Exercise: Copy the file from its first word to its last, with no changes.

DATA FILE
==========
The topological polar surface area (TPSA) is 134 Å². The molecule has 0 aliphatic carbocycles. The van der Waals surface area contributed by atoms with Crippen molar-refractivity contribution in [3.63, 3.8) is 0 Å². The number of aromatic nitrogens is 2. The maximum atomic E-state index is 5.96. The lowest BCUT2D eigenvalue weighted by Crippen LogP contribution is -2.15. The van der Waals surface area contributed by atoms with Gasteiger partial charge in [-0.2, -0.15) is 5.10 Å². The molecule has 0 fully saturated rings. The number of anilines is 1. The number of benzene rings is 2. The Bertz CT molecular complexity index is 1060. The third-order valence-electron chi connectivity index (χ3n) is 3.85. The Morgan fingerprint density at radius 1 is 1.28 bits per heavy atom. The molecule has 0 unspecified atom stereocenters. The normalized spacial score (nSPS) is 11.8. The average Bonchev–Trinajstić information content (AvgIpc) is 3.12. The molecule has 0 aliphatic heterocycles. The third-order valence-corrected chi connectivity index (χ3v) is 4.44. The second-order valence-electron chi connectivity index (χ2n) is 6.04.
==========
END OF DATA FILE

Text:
The topological polar surface area (TPSA) is 134 Å². The molecule has 0 aliphatic carbocycles. The van der Waals surface area contributed by atoms with Crippen molar-refractivity contribution in [3.63, 3.8) is 0 Å². The number of aromatic nitrogens is 2. The maximum atomic E-state index is 5.96. The lowest BCUT2D eigenvalue weighted by Crippen LogP contribution is -2.15. The van der Waals surface area contributed by atoms with Gasteiger partial charge in [-0.2, -0.15) is 5.10 Å². The molecule has 0 fully saturated rings. The number of anilines is 1. The number of benzene rings is 2. The Bertz CT molecular complexity index is 1060. The third-order valence-electron chi connectivity index (χ3n) is 3.85. The Morgan fingerprint density at radius 1 is 1.28 bits per heavy atom. The molecule has 0 unspecified atom stereocenters. The normalized spacial score (nSPS) is 11.8. The average Bonchev–Trinajstić information content (AvgIpc) is 3.12. The molecule has 0 aliphatic heterocycles. The third-order valence-corrected chi connectivity index (χ3v) is 4.44. The second-order valence-electron chi connectivity index (χ2n) is 6.04.